Tuesday, October 5, 2021

Art Moves Redmond

Art Moves

Here in small-town Redmond people are prone to expressing themselves in all sorts of ways.  Most of the adult flag-waving and social media posting creates conflict, while teens feel free to passively flaunt their creativity through clothes and hair. There are plenty of bumper stickers and signs that point the way to political opinion or social change.  It's a confusing time.  The City of Redmond has managed to take on the mammoth challenge of self-expression with an Art Council that actually inspires art.  

The Dry Canyon is a four mile stretch of mixed use areas including ball fields, playgrounds and bike trails.  Where the paved trail runs under Highland Avenue (Highway 126) there is a very special art installation.

Moth and Octopus

This pedestrian tunnel used to boast some of the worst graffiti in town.  After years of beautiful mural paintings being desecrated, then painted over, then tagged again, the Art Council finally decided to let the public have their way with it.  They painted the entire tunnel gray and put this message in a small space near one of the entrances: 
Authorized area for original street art
All are welcome to paint.
Only paint on interior tunnel walls/ceiling.
Please dispose of trash.
No profanity, tags, advertisements or political artwork.
Keep it clean - this area to be enjoyed by all.

Elephant Tusk

At first there was a lot of gang tagging, inappropriate language and sloppy spray painting, but slowly over time the most thoughtful creations are left alone and seem to multiply.  Some are anonymous and some are signed.  Professional artistry mixes with young effort and creative explosion. Of course there is still occasional graffiti or inappropriate art, but anything that goes against the guidelines is quickly covered with gray paint by city employee fairies with paintbrushes who seemingly come in the night and create space for new art in its stead.  We've seen some beautiful work, of which these are only a few.  The beauty of the art installation lies in it's fragility.  You never know day to day what will appear.  Someday, I'm hoping (or planning?) someone will paint the ceiling black and starry or maybe with a Michaelangelo-type mural. Have I painted in the tunnel, you ask?  Have you?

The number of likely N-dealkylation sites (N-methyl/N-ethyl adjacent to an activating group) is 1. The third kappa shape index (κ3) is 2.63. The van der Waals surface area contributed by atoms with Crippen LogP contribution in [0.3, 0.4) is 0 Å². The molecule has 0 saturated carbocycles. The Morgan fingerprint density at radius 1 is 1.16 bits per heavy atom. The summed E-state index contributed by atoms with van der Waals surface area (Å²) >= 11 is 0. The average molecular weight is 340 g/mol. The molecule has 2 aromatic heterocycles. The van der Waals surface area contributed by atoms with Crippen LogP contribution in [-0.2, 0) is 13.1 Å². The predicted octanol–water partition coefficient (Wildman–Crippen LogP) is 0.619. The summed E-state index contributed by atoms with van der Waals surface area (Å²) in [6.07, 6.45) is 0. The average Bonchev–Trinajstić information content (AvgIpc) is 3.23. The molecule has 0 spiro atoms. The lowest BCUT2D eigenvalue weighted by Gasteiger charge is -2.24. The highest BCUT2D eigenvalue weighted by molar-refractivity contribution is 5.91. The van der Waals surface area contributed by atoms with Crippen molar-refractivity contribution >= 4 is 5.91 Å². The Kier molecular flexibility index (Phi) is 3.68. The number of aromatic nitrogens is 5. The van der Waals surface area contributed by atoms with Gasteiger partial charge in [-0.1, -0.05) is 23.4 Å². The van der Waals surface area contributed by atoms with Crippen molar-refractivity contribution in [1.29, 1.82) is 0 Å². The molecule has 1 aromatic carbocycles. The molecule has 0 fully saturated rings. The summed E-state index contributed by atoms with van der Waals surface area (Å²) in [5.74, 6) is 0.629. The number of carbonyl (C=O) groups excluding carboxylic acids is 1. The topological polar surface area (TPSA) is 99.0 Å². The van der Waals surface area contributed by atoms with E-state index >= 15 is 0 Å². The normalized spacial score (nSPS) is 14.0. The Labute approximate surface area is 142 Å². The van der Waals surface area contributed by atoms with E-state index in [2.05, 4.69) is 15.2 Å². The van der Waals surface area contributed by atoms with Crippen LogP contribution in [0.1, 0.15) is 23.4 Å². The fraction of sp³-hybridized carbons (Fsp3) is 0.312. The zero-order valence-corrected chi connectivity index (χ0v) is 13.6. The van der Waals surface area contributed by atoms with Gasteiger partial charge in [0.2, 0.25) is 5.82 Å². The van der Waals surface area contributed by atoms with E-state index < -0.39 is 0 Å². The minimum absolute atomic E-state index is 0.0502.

Saturday, April 11, 2020

U of W students hunker down abroad as Italy endures COVID-19 ...
America is at home.  Our streets and monuments and downtown shops are empty.  Our schools and universities and libraries are deserted.  Sure it's all happening online- and behind those cameras (always focused on the prettiest wall in the house) people are getting a little crazy.  I saw one lady this week do a fashion show with her cat.  I saw a sportscaster do a play by play of his dogs sharing a beloved toy.  Jimmy Fallon is letting his kids write his jokes. How long can we go on like this?

Our backyard is like Lord of the Flies.  I pushed the kids out and shut the door the other day, letting them run wild with tarps and hoses and recyclables and whatever else they could find.  I went out there to check on them hours later and they had set up a post-apocalyptic trading post where one kid with a suspicious eye patch was trading cups full of dirt for empty cereal boxes with the other kid who was sitting, with the dog, in a wading pool full of water.  Peering into the "trading tent" I found a tray of my poor plant starts and was able to rescue them from certain death. There was a lot of mud.  Did I mention these girls are 13 and 9?  Seriously.  Unfortunately they've now figured out if they stay off screens and play nice I won't ask them to do any chores or extra schoolwork.

The flurry of well-meaning home-based activities is dying down.  The storm of cute chalk pictures and window paintings has waned.  I think the next phase will be much less outwardly demonstrative.  I suppose the children will figure out, like mine, that it's kind of ok to be bored in the backyard and parents will learn that it's ok to not talk to another adult for a whole day and that somehow we're all going to make it.  Yes, I'm checking on my extroverted friends to make sure they're ok.  Yes we're getting out for walks and sunshine.  Yes we're going to be ok.  As long as that pirate in the yard doesn't try to sell any more of my plants.  We might need to eat those in a few months.

Tuesday, January 15, 2019

Winter Words

Breakfast burritos
and hot coffee.
Sleepy-eyed princesses
poured into tights and turtlenecks
gripping smoothies
blearily eyeing the rising sun.

Arrival moment-
circus-fest of bags
claim a table
beckoning snow
pros waiting for skis
remember when
they were small girls
gripping my knees?
wait, wait, wait

Up, up, up and away
the chairlift circles
Girls' wide-eyes
see snowy trees
blue skies
fierce and full
of TRY.